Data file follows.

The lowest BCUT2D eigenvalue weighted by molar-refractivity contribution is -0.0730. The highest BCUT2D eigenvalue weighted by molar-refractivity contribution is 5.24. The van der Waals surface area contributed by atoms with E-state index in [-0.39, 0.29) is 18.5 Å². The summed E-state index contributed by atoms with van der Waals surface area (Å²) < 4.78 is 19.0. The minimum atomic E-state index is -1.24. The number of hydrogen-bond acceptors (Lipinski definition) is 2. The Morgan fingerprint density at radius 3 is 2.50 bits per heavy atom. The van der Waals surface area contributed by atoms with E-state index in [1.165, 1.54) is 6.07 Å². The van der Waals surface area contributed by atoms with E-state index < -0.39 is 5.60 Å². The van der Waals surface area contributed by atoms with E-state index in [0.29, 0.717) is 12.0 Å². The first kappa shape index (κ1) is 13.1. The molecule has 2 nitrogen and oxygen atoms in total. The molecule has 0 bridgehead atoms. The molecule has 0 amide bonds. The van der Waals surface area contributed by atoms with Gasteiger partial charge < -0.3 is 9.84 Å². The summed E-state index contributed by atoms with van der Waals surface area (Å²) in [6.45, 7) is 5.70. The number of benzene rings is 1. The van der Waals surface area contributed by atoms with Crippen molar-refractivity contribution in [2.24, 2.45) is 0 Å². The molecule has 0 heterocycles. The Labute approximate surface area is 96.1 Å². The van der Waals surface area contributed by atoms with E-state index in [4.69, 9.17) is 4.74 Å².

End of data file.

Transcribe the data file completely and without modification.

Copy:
The lowest BCUT2D eigenvalue weighted by molar-refractivity contribution is -0.0730. The highest BCUT2D eigenvalue weighted by molar-refractivity contribution is 5.24. The van der Waals surface area contributed by atoms with E-state index in [-0.39, 0.29) is 18.5 Å². The summed E-state index contributed by atoms with van der Waals surface area (Å²) < 4.78 is 19.0. The minimum atomic E-state index is -1.24. The number of hydrogen-bond acceptors (Lipinski definition) is 2. The Morgan fingerprint density at radius 3 is 2.50 bits per heavy atom. The van der Waals surface area contributed by atoms with E-state index in [1.165, 1.54) is 6.07 Å². The van der Waals surface area contributed by atoms with E-state index < -0.39 is 5.60 Å². The van der Waals surface area contributed by atoms with E-state index in [0.29, 0.717) is 12.0 Å². The first kappa shape index (κ1) is 13.1. The molecule has 2 nitrogen and oxygen atoms in total. The molecule has 0 bridgehead atoms. The molecule has 0 amide bonds. The van der Waals surface area contributed by atoms with Gasteiger partial charge < -0.3 is 9.84 Å². The summed E-state index contributed by atoms with van der Waals surface area (Å²) in [6.45, 7) is 5.70. The number of benzene rings is 1. The van der Waals surface area contributed by atoms with Crippen molar-refractivity contribution in [2.24, 2.45) is 0 Å². The molecule has 0 heterocycles. The Labute approximate surface area is 96.1 Å². The van der Waals surface area contributed by atoms with E-state index in [4.69, 9.17) is 4.74 Å².